Keep ’em Dumbed Down

Knowledge or expanding one’s intelligence was not exactly a high priority in the early Christian movement. The pursuit of gnosis (Greek, meaning knowledge) was actually regarded as heretical by the early shapers of church thought such as Irenaeus, Hippolytus, and others. The pursuit of knowledge was regarded as a threat to the fledgling sect because those who sincerely wanted to know how the seen and the unseen interact would always ask too many unanswerable questions. This trait to seek out rational explantions is what is referred to in the book 1 Timothy 6:29 (written c. 103-105 CE) as “falsely called knowledge.”

This approach was introduced into the emerging movement’s literature with the character of Paul (c. 84-90 CE) who is presented as seeking to reach and shape adherents from the throngs of common people, i.e. the lesser educated masses. If one doubts that the struggling movement that was to become Christianity sought to keep people in ignorance look more closely at the New Testament for enlightenment. Matthew 10:16 (written c. 70-75 CE) equates wisdom with evil! Matthew 10:19 and Mark 13:11 (revised c. 70-80 CE) instruct persons not to study a problem but to pray and ask for divine guidance. In 1 Corinthians 3:15 (written c. 94-100 CE) it is declared that wisdom is foolishness! And the Roman mindset is disclosed in 2 Corinthians 10:5 (c. 100-105 CE) stating that every thought must be a slave of god—meaning that the church would do the thinking for each person. And because confession was regarded as good for the soul, it is admitted in 1 Corinthians 1:18 and in 2:16 that Christianity was directed to the ignorant, not to the learned and wise.

Wisdom and the quest for wisdom was regarded by the early church “fathers” as a menace, and later theologians captivated by this aversion to seeking genuine wisdom sought to rewrite history by declaring that pre-Christian Gnosticism had attached itself to Christianity like a parasite and drew sustenance from the narrow tenets of the movement! The Gnostics may have early-on expected the young movement to embrace a more rational system of belief, but they refused to knuckle under to what the Gnostics rightfully perceived as being the perversion of supernaturalism that was being marketed as “Gospel.”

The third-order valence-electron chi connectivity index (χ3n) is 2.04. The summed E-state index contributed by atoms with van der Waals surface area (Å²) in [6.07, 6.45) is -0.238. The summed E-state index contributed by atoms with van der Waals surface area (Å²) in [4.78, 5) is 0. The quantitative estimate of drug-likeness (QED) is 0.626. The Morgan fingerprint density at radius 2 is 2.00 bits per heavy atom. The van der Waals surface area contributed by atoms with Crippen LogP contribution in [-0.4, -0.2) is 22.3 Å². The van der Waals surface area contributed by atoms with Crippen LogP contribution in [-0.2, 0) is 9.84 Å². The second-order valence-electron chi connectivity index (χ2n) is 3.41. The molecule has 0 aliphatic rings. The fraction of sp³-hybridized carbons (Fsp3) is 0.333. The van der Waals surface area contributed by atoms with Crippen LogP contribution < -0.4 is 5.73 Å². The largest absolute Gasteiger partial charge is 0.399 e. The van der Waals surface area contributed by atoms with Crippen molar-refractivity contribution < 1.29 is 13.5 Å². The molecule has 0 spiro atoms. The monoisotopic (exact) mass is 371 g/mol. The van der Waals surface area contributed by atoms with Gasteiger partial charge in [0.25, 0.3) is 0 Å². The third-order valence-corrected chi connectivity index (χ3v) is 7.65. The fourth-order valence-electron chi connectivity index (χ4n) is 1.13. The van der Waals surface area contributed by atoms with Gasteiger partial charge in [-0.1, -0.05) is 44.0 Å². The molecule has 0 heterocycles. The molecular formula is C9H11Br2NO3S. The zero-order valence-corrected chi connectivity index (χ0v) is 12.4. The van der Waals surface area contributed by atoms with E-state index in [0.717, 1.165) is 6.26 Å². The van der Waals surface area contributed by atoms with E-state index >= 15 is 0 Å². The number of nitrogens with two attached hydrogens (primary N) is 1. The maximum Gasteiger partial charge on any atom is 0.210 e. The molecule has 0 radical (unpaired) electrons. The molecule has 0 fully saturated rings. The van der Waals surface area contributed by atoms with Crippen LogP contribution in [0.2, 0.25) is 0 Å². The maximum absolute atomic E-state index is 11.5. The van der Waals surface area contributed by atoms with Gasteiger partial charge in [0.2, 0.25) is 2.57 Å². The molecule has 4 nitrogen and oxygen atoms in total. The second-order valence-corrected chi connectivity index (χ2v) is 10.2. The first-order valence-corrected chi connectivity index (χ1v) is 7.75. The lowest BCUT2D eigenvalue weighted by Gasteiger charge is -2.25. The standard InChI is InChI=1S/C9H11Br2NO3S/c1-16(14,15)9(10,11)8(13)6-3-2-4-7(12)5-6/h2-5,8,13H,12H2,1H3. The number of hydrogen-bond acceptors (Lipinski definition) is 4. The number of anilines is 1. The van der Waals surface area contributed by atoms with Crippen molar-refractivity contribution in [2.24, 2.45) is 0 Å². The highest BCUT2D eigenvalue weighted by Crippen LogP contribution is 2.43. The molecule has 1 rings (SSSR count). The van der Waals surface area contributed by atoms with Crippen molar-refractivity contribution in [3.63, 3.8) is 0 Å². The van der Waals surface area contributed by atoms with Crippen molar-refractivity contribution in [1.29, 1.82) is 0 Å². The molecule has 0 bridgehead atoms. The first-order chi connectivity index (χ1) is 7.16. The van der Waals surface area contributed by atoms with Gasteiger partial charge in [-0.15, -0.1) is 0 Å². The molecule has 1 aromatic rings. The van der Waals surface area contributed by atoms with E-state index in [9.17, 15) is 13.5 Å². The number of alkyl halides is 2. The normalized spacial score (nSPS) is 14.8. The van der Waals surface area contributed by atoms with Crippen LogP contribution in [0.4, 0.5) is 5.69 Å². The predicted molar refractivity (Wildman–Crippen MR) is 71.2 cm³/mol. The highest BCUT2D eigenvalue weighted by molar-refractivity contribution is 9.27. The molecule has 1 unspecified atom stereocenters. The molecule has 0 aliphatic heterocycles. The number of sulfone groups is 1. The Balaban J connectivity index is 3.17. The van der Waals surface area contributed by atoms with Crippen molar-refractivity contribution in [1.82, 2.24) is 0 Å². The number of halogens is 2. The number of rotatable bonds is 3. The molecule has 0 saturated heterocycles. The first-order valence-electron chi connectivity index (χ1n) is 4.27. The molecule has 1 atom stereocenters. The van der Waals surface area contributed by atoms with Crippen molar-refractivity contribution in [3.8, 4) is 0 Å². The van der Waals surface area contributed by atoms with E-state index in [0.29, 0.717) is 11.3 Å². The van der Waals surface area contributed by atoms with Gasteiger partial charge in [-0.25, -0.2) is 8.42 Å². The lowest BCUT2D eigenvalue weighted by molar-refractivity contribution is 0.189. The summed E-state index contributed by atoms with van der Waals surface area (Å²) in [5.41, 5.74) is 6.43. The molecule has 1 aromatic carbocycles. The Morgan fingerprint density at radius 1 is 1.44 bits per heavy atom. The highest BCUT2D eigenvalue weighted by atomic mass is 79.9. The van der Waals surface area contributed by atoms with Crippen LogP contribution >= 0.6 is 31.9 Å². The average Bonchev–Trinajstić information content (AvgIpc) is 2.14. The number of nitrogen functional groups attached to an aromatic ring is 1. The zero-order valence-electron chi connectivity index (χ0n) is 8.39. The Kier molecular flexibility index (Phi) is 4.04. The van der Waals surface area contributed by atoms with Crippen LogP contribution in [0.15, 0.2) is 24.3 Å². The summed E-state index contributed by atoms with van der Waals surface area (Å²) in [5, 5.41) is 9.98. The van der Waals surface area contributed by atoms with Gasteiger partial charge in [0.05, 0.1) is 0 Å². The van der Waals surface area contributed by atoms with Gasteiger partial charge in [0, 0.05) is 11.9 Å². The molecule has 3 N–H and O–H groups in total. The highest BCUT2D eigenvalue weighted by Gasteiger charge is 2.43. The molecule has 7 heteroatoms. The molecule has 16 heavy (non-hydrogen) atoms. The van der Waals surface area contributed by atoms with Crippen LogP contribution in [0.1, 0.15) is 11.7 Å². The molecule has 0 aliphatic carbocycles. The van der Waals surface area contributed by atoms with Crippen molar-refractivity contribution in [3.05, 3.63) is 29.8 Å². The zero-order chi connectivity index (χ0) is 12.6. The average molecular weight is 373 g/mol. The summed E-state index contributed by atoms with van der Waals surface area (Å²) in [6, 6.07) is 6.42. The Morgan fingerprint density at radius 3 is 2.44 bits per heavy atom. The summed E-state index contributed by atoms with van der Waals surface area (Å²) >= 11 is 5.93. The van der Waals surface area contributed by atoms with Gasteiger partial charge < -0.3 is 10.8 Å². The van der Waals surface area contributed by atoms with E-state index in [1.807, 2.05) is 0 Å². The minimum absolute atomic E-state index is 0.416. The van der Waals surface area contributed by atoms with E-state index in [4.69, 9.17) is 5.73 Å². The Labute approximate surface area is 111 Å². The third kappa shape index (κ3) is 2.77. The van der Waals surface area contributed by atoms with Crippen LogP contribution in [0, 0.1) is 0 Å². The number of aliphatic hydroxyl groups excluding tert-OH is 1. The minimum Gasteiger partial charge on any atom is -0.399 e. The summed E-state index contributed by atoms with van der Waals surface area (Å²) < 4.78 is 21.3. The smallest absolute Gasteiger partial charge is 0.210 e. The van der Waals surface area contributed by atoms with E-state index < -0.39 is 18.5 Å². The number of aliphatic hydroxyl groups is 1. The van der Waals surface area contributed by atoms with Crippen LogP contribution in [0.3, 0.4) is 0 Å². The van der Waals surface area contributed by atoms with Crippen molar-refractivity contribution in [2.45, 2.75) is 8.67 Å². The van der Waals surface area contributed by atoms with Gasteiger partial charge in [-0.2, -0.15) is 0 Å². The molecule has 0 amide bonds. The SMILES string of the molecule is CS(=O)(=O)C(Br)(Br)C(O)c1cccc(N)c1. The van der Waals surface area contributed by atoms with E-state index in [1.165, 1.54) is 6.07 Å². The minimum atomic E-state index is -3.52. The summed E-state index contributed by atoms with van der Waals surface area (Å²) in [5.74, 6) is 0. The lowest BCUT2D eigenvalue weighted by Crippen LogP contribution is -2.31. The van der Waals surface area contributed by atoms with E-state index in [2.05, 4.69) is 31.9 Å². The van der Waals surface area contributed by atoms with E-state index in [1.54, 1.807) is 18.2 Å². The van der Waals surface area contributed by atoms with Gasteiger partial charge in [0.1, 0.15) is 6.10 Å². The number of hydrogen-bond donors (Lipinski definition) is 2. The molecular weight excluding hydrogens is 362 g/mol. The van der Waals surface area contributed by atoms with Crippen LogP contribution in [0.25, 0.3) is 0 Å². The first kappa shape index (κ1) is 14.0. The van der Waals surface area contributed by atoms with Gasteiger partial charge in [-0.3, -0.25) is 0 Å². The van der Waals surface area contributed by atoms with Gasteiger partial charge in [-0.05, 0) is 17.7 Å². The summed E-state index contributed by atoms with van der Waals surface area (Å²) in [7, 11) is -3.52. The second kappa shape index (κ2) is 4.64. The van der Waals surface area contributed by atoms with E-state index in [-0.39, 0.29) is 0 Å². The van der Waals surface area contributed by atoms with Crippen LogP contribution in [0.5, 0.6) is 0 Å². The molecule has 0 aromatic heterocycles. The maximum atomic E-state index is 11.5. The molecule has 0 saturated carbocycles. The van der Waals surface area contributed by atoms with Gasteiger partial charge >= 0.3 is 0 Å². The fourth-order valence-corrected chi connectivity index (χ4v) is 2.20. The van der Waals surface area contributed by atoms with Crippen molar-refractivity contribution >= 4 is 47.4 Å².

Gnosticism sought to reconcile different beliefs through rational study using such interests as Greek philosophy, Jewish cabalistic mysticism, Babylonian mythology, Mithraism, and Persian dualism as inspiration. The Gnostics believed salvation was made attainable by resisting the temptations of the material world that such beliefs encouraged; the Christians and Jews, on the other hand, kept their tight focus on the material advantages harvested in life even as they condemned them.

There are few devoted Christians today who recognize the influence that Gnosticism had on Christian writings, for the church brought all its might to bear to eradicate Gnosticism as a “hated doctrine.” But the “fathers” were unknowingly outmaneuvered—and that is shown in the material presented as the book of Revelation (written c. 135-138 CE), which is a reworking of ancient Gnosis once taught by Pagan mystics. Certainly by c. 135 CE.  the character of Jesus had undergone dramatic psychological changes from the earlier portrayal of him as a gentle teacher, and in the final installment of the NT, Jesus acts more like  the son of the Demiurge who in an orgiastic frenzy passes judgment upon a ravaged world to bring his followers back to materialism (new Earth, new Jerusalem, etc) and his dictatorial order.

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One Response to “Keep ’em Dumbed Down”

  1. Anything that was good is now evil. All Darkness is evil. Only the truth….ah wait a minute…what did Pilate say? “What is truth”? This male-dominated belief system where even woman is still not equal and all have to bow down to a “jealous”, “revengeful” God??? Isn’t that negative attributes for a “loving” God? I studied for so many years only to find out it is all plagiarized! And from the Kemetic Order. Only the elite will be deceived?? I think not.

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